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12/22/2003



Rail News: M&A

Sierra Railroad hopes to have legendary 'Skunk' tourist train smelling like a rose again



Sierra Railroad Co. recently acquired the 118-year-old California Western Railroad (CWR) or "Skunk Train," which filed for bankruptcy a year ago and has been closed since summer.

On Dec. 17, a federal bankruptcy court awarded the Skunk Train to Sierra Railroad because the Oakdale, Calif.-based short line "recognizes the historic place of [CWR] in its community and its value to the local tourism industry," according to a prepared statement.

"Sierra Railroad recognizes the loss that the Skunk would cause to the economy of Mendocino County and feels that it can take the operation to the next level," said Robert Pinoli, vice president of Sierra Entertainment, which manages Sierra Railroad's tourist trains and film-production business.

Sierra Railroad plans to reopen the Skunk Train in May 2004 — the start of the tourist-train season.

"We intend to operate the Skunk differently than prior operators have done," said Sierra Entertainment President Chris Hart.

Sierra Railroad expects to offer three different tourist-train services to increase the Skunk Train's ridership. The short line plans to expand steam-locomotive service on CWR's 21-mile flagship line between Fort Bragg and Northspur; maintain a "TrainSinger" service; and introduce a "Skunk AutoFerry" operating twice daily between Willits and Fort Bragg using 12 converted flat cars with sidewalls designed to accommodate cars, buses and recreational vehicles.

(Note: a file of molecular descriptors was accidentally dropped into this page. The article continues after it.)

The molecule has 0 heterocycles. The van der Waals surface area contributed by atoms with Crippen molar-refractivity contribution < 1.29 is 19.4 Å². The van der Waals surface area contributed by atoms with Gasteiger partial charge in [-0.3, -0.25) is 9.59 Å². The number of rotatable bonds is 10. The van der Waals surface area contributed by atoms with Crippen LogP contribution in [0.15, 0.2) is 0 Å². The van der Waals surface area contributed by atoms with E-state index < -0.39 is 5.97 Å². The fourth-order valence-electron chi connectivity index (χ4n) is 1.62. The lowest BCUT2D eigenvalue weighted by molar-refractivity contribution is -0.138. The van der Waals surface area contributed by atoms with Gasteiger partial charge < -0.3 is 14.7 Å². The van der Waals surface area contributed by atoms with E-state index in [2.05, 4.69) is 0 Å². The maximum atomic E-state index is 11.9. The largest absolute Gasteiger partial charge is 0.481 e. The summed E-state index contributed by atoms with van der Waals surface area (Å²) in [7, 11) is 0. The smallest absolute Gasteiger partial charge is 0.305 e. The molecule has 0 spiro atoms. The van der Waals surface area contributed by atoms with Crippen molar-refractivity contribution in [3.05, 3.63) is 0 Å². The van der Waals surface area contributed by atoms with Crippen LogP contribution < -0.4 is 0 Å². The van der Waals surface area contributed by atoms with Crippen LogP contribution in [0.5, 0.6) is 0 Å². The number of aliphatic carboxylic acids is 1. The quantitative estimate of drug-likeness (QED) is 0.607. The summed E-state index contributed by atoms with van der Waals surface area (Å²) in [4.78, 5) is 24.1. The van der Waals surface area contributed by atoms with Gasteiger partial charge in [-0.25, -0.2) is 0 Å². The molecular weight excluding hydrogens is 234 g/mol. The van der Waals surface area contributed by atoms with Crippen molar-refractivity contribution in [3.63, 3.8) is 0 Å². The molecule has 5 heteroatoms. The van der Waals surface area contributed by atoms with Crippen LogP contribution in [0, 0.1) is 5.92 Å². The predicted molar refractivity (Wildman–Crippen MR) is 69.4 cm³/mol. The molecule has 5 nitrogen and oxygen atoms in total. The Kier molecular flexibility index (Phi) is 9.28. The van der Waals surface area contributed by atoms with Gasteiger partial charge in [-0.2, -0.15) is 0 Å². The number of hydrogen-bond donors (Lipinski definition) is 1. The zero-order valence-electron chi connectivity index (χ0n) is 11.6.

"A key advantage for the renewed CWR is having two sister railroads: the Sierra Railroad Dinner Train and the Yolo Shortline," said Hart, referring to the two tourist trains Sierra Railroad now operates after merging with Yolo in June. "We can share staffing, marketing, reservations, maintenance and equipment."

The 49-mile Sierra Railroad offers freight-rail services throughout northern California; track-maintenance and repair services; dinner trains; diesel and steam locomotive excursions; and moviemaking accommodations.



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